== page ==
Breast cancer risk during hormone therapy: experimental versus clinical data.
ABSTRACT Evidence is increasing suggesting that adding progestogens to estrogens can increase the risk of breast cancer. However, our experimental data as a result of scientific collaboration between university of Tuebingen, Germany, and university of Beijing, China, comparing all available progestogens used in hormone therapy and hormonal contraception present high evidence that there may be differences regarding breast cancer risk. Especially of concern may be to differentiate between primary and secondary risk i.e. between the effect of on benign and malignant breast epithelial cells suggesting differences in primary risk and risk in patients after breast cancer. Of importance also is that in contrast to natural progesterone the apocrine impact of stromal growth factors and also certain cell components of breast epithelial cells can strongly increase proliferation rates of some (but not all. synthetic progestogens which can lead to clinical cancer before (in contrast to estrogen-only therapy. carcinoprotective mechanisms can work. Regarding clinical data, epidemiological studies and especially the Women's Health Initiative, so far the only prospective placebo-controlled study, demonstrate an increased risk under combined estrogen/progestogen-, but not under estrogen-only therapy. However, up to now the clinical studies cannot discriminate between the various progestogens mostly due to too small patient numbers in the subgroups, and in most studies either medroxyprogesterone acetate or norethisterone have been used. However, there is evidence that the natural progesterone and dydrogesterone, possibly also the transdermal usage of synthetic progestogens, may have less risks, but this must be proven in further clinical trials.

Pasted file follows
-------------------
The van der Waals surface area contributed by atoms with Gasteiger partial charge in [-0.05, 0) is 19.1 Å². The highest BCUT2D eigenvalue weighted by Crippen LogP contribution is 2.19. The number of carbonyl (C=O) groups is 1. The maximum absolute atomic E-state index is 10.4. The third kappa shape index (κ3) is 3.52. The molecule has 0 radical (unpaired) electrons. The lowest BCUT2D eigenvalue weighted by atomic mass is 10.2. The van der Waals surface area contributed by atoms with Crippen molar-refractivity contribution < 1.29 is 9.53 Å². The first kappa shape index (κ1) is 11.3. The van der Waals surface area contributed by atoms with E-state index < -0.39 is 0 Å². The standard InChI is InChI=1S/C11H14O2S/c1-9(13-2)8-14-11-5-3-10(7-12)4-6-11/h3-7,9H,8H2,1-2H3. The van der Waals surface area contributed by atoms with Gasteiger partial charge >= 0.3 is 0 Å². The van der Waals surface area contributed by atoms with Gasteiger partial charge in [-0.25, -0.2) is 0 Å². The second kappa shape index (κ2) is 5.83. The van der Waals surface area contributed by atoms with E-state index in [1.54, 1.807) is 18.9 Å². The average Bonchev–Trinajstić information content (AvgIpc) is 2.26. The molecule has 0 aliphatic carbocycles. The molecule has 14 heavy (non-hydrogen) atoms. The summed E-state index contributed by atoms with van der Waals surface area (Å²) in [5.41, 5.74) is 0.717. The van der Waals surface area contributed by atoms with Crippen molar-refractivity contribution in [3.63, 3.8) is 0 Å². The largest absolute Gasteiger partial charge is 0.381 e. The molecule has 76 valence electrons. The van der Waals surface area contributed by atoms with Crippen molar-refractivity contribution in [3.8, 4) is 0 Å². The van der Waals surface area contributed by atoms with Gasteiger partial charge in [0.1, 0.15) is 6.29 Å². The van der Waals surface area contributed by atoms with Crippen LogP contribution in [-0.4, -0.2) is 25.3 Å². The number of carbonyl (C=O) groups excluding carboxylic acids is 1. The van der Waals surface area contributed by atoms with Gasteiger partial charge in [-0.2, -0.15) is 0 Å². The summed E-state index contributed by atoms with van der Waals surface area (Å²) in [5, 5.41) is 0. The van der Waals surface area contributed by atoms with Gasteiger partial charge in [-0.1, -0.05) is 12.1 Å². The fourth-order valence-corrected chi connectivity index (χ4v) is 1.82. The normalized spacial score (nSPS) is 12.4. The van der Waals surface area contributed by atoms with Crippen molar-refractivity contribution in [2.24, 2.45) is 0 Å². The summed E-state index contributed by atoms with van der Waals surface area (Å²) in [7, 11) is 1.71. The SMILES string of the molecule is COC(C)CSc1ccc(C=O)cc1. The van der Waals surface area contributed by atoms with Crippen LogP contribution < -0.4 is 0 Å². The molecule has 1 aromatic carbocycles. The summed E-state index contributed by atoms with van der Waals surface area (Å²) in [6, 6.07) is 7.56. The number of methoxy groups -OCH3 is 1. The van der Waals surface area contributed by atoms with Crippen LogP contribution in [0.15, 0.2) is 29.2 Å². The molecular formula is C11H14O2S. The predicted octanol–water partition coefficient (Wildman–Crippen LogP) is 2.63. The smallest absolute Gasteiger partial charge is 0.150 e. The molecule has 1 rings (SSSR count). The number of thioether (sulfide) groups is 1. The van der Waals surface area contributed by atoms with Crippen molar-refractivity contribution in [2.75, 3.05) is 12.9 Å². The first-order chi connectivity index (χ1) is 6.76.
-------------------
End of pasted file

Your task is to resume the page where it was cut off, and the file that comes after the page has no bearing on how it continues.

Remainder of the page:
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ABSTRACT: Abstract Objectives: The aim of this study was to evaluate the in vitro skin permeation and in vivo transdermal absorption of natural progesterone (Prog) from alcoholic gel-based transdermal formulations containing Prog dissolved stably at a concentration of 3%. Methods: 3% Prog dissolved gel formulations were prepared containing with water, ethanol, 1,3-butylene glycol, carboxyvinylpolymer, diisopropanolamine, polyoxyethylene (2) oleylether and benzyl alcohol. The gel formulations added different hydrophilic surfactants and isopropyl myristate or propylene glycol dicaprylate (PGDC) as oily solvents were applied in vitro permeation study through excised rat skin on unocclusive condition. The gel formulations added polyoxyethylene (20) oleylether (Oleth-20) as hydrophilic surfactant and PGDC were applied in vivo single- and repeated-dose transdermal absorption study of rat on unocclusive condition. Results: The results of evaluation of the gel formulations by an in vitro skin permeation study revealed a high flux of Prog from the formulation containing Oleth-20 and Oleth-20 with PGDC. The results of single and repeated in vivo transdermal absorption studies confirmed that good plasma levels of Prog were achieved and maintained by Oleth-20 and PGDC containing gel formulation. Conclusions: The Oleth-20 and PGDC containing ethanolic gel formulation seemed to have the ability to maintain a high activity of Prog and high diffusivity or solubility of Prog in the epidermis on the practical formulation application.Drug Development and Industrial Pharmacy 07/2014; · 2.01 Impact Factor
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